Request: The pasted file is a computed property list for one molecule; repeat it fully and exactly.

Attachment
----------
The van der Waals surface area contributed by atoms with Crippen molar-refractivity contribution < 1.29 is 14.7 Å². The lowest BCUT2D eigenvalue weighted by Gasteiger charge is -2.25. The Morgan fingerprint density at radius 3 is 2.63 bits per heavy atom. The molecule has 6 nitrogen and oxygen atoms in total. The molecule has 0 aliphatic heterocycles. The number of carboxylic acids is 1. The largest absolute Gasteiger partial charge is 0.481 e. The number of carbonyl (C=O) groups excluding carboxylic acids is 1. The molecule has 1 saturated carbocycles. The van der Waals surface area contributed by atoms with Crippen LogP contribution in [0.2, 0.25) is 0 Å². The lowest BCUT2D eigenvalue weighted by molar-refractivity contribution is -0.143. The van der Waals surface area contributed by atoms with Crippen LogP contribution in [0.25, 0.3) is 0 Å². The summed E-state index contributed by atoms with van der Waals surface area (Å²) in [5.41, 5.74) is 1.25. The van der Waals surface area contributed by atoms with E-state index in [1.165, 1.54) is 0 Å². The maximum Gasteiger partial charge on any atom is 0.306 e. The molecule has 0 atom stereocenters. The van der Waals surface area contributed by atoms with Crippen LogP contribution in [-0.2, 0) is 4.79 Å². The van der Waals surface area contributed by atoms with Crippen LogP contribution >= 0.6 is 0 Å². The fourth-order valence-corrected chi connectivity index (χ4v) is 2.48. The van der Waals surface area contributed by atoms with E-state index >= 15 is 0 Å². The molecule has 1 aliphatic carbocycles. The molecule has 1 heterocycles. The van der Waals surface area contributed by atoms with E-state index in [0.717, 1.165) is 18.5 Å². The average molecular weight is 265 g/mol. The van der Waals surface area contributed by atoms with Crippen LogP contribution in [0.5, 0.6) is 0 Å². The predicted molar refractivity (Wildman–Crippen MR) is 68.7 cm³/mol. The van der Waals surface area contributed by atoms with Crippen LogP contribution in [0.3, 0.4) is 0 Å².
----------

The van der Waals surface area contributed by atoms with Crippen molar-refractivity contribution < 1.29 is 14.7 Å². The lowest BCUT2D eigenvalue weighted by Gasteiger charge is -2.25. The Morgan fingerprint density at radius 3 is 2.63 bits per heavy atom. The molecule has 6 nitrogen and oxygen atoms in total. The molecule has 0 aliphatic heterocycles. The number of carboxylic acids is 1. The largest absolute Gasteiger partial charge is 0.481 e. The number of carbonyl (C=O) groups excluding carboxylic acids is 1. The molecule has 1 saturated carbocycles. The van der Waals surface area contributed by atoms with Crippen LogP contribution in [0.2, 0.25) is 0 Å². The lowest BCUT2D eigenvalue weighted by molar-refractivity contribution is -0.143. The van der Waals surface area contributed by atoms with Crippen LogP contribution in [0.25, 0.3) is 0 Å². The summed E-state index contributed by atoms with van der Waals surface area (Å²) in [5.41, 5.74) is 1.25. The van der Waals surface area contributed by atoms with E-state index in [1.165, 1.54) is 0 Å². The maximum Gasteiger partial charge on any atom is 0.306 e. The molecule has 0 atom stereocenters. The van der Waals surface area contributed by atoms with Crippen LogP contribution in [-0.2, 0) is 4.79 Å². The van der Waals surface area contributed by atoms with Crippen LogP contribution >= 0.6 is 0 Å². The fourth-order valence-corrected chi connectivity index (χ4v) is 2.48. The van der Waals surface area contributed by atoms with E-state index >= 15 is 0 Å². The molecule has 1 aliphatic carbocycles. The molecule has 1 heterocycles. The van der Waals surface area contributed by atoms with E-state index in [0.717, 1.165) is 18.5 Å². The average molecular weight is 265 g/mol. The van der Waals surface area contributed by atoms with Crippen LogP contribution in [0.5, 0.6) is 0 Å². The predicted molar refractivity (Wildman–Crippen MR) is 68.7 cm³/mol. The van der Waals surface area contributed by atoms with Crippen LogP contribution in [0.3, 0.4) is 0 Å².